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“Don’t Ask, Don’t Tell”

As you probably know, Vermont Law School refuses to allow the military to interview students on campus. Unlike other employers, they refuse to sign a non-discrimination statement impacting LGBT students. Therefore, In return, VLS loses hundreds of thousands of dollars each year in federal grants. This is a moral and ethical stand of which we are most proud.

Last week, a group of students, staff and faculty traveled to Washington to participate in Lobby Days to repeal the Don’t Ask, Don’t Tell policies. Here is Prof. Gardina’s report back to the campus.

I wanted to thank everyone who donated to our Lobby Day Fund. We had 16 representatives from Vermont Law School travel to DC to visit members of Congress and lobby for the repeal of Don’t Ask Don’t Tell. Representative Tauscher reintroduced the Military Readiness Enhancement Act (H.R. 1283) on March 2 and Senator Kennedy is expected to introduce a companion bill in the Senate by the end of this month. There are currently over 130 co-sponsors in the House. We joined a group of about 100 other citizens, gay and straight, civilian and military, men and women, Republican, Democrat and Independents and visited members of the House and Senate Armed Services Committee, targeted members of the Senate, as well as members of the House who had not yet agreed to co-sponsor or vote yes.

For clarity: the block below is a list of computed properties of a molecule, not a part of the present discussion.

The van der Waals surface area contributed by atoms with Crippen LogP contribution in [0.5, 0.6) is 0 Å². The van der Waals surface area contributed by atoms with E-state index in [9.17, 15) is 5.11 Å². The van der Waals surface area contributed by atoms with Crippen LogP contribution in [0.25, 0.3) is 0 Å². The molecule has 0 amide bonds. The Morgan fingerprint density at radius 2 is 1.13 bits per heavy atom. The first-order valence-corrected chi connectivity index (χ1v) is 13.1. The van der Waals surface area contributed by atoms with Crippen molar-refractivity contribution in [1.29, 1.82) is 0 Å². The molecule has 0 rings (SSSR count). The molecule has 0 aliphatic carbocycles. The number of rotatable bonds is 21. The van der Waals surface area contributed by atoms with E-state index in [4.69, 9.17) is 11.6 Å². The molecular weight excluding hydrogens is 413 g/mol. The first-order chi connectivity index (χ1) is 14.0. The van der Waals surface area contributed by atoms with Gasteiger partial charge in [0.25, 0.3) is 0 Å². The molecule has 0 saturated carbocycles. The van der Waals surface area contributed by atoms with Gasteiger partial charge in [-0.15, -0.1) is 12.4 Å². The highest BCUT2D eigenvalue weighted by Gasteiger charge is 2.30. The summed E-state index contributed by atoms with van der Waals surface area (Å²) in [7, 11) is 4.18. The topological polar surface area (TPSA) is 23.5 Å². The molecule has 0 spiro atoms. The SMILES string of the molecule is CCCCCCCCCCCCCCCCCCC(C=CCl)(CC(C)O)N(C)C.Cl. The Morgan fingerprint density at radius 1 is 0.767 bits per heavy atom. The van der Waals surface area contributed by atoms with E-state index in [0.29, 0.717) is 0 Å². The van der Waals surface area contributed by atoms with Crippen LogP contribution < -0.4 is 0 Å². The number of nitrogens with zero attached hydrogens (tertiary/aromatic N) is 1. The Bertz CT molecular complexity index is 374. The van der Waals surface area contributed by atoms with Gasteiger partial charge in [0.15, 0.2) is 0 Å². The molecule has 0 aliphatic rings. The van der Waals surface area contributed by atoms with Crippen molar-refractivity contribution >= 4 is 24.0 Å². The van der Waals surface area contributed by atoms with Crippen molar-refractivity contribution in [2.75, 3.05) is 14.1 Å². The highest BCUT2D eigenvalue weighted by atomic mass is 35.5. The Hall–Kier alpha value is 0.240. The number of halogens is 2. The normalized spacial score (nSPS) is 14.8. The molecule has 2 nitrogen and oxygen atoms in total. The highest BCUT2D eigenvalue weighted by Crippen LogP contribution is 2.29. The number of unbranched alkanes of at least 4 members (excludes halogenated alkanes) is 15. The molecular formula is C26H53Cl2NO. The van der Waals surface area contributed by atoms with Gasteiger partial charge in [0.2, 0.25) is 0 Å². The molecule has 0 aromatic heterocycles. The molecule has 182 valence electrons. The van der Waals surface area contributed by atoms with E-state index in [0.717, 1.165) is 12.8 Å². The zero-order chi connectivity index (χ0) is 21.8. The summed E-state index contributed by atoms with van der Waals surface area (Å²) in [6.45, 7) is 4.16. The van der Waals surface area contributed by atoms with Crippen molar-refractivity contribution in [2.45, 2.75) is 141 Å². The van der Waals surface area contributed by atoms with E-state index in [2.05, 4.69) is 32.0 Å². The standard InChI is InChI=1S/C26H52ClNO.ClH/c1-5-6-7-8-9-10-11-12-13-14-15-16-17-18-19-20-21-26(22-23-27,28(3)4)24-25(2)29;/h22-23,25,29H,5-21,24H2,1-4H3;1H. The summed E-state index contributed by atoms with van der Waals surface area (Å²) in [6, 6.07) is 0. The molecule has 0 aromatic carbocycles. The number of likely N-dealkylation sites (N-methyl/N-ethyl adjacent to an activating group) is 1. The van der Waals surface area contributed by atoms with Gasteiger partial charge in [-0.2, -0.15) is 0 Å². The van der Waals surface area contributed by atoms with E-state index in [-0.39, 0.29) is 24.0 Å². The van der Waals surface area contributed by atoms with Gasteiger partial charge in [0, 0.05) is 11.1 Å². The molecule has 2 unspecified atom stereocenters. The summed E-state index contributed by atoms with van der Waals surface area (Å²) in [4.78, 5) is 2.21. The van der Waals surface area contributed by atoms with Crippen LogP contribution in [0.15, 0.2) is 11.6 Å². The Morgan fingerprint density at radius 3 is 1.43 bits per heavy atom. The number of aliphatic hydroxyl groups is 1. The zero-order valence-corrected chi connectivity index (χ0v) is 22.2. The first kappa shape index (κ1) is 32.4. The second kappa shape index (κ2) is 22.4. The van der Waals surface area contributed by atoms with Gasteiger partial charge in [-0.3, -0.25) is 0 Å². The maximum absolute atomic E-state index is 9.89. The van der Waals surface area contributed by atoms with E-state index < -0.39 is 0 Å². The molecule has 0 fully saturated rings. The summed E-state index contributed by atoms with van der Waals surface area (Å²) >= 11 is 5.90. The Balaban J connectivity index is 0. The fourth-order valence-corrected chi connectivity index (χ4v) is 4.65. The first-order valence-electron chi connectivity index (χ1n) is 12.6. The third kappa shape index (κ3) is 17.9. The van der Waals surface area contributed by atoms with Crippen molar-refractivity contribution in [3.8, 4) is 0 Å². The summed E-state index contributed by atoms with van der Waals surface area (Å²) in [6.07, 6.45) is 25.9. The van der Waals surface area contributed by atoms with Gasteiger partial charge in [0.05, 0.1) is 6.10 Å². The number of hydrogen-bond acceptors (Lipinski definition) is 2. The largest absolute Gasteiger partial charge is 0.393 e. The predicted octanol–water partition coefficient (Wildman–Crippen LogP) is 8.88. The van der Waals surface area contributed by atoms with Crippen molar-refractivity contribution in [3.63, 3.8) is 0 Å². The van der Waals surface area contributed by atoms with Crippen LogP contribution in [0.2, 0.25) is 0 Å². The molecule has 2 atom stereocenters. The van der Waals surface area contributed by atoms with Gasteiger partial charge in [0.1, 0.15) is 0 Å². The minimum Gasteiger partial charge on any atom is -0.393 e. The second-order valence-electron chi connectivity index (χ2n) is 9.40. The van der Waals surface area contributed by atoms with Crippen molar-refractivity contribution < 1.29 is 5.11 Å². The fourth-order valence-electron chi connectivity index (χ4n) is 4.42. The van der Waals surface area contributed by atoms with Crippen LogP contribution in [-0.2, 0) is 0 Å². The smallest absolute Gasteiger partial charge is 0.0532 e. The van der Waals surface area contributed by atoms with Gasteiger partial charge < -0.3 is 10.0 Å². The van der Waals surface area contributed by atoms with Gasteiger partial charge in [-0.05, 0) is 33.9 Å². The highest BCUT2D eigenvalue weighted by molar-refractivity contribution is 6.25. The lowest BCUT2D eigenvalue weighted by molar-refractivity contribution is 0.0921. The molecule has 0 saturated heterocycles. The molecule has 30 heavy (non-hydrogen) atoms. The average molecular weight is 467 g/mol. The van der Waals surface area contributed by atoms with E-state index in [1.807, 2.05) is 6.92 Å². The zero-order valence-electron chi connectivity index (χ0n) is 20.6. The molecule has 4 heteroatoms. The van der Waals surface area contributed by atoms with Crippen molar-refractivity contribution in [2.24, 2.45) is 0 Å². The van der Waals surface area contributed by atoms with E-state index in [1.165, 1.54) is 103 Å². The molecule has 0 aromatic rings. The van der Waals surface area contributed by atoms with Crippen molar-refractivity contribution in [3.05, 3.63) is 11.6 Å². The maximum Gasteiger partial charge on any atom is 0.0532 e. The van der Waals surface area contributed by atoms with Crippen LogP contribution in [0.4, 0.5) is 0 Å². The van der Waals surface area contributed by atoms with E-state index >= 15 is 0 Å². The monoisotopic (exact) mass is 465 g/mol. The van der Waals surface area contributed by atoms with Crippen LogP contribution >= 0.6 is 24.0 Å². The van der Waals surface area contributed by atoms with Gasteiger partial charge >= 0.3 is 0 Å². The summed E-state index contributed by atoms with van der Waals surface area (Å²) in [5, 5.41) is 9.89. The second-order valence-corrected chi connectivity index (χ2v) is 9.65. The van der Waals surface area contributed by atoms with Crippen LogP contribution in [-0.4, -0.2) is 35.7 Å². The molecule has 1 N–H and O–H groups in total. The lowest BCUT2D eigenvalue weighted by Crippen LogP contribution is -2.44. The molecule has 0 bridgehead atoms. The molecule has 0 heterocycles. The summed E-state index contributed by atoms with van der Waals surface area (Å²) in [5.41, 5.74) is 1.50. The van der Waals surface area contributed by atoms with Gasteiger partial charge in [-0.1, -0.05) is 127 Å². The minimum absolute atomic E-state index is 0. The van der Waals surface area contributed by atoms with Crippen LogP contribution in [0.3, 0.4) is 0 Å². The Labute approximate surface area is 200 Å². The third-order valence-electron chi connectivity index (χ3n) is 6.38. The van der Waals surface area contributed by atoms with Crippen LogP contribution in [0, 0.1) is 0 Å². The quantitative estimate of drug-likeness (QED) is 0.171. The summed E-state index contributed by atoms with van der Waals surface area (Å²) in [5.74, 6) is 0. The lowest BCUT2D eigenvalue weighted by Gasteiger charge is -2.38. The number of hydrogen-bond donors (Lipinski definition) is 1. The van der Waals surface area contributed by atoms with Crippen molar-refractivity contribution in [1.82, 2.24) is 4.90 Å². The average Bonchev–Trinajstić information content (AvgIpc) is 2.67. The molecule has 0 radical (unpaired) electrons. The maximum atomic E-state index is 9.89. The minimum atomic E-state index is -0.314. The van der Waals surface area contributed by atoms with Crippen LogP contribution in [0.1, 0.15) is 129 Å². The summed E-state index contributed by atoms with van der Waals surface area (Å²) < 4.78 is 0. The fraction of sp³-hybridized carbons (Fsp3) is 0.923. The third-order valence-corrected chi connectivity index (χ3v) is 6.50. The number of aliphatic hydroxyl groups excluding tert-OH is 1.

I visited Senators Dodd and Lieberman in the morning with a young 18 year old GW student and his boyfriend, both Connecticut voters. He had recently been discharged from the ROTC program after a fellow ROTC student discovered he was gay and disclosed it to command. He told his story, and his desire to serve his country. Our meeting with Senator Jack Reed was extremely informative and productive – he provided some valuable insight into implementation concerns. I was hopeful that they are even talking about implementation!

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